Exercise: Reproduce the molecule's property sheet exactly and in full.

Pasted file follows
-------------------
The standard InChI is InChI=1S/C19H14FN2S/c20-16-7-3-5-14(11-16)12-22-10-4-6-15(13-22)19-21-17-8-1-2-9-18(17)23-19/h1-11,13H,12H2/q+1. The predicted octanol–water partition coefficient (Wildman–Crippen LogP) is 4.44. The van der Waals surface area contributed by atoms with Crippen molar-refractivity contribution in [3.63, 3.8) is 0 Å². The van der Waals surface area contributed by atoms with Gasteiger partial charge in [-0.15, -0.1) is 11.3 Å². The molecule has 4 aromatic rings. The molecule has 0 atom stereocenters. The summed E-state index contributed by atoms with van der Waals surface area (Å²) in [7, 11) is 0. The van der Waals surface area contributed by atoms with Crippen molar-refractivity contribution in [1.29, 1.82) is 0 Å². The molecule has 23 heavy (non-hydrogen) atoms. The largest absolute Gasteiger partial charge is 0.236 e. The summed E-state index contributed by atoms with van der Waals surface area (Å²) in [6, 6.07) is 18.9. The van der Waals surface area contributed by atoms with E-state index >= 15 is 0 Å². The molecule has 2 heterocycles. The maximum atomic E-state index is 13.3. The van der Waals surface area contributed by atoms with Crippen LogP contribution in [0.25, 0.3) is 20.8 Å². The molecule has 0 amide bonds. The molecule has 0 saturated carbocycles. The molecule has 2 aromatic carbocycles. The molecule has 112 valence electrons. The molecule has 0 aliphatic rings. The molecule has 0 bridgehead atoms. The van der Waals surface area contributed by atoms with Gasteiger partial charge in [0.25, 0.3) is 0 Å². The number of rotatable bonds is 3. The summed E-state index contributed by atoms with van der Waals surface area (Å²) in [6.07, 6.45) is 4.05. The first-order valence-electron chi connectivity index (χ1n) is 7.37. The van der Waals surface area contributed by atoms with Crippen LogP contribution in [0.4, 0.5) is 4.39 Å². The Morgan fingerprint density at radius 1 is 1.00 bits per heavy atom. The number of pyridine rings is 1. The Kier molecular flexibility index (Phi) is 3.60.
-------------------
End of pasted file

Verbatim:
The standard InChI is InChI=1S/C19H14FN2S/c20-16-7-3-5-14(11-16)12-22-10-4-6-15(13-22)19-21-17-8-1-2-9-18(17)23-19/h1-11,13H,12H2/q+1. The predicted octanol–water partition coefficient (Wildman–Crippen LogP) is 4.44. The van der Waals surface area contributed by atoms with Crippen molar-refractivity contribution in [3.63, 3.8) is 0 Å². The van der Waals surface area contributed by atoms with Gasteiger partial charge in [-0.15, -0.1) is 11.3 Å². The molecule has 4 aromatic rings. The molecule has 0 atom stereocenters. The summed E-state index contributed by atoms with van der Waals surface area (Å²) in [7, 11) is 0. The van der Waals surface area contributed by atoms with Crippen molar-refractivity contribution in [1.29, 1.82) is 0 Å². The molecule has 23 heavy (non-hydrogen) atoms. The largest absolute Gasteiger partial charge is 0.236 e. The summed E-state index contributed by atoms with van der Waals surface area (Å²) in [6, 6.07) is 18.9. The van der Waals surface area contributed by atoms with E-state index >= 15 is 0 Å². The molecule has 2 heterocycles. The maximum atomic E-state index is 13.3. The van der Waals surface area contributed by atoms with Crippen LogP contribution in [0.25, 0.3) is 20.8 Å². The molecule has 0 amide bonds. The molecule has 0 saturated carbocycles. The molecule has 2 aromatic carbocycles. The molecule has 112 valence electrons. The molecule has 0 aliphatic rings. The molecule has 0 bridgehead atoms. The van der Waals surface area contributed by atoms with Gasteiger partial charge in [0.25, 0.3) is 0 Å². The number of rotatable bonds is 3. The summed E-state index contributed by atoms with van der Waals surface area (Å²) in [6.07, 6.45) is 4.05. The first-order valence-electron chi connectivity index (χ1n) is 7.37. The van der Waals surface area contributed by atoms with Crippen LogP contribution in [0.4, 0.5) is 4.39 Å². The Morgan fingerprint density at radius 1 is 1.00 bits per heavy atom. The number of pyridine rings is 1. The Kier molecular flexibility index (Phi) is 3.60.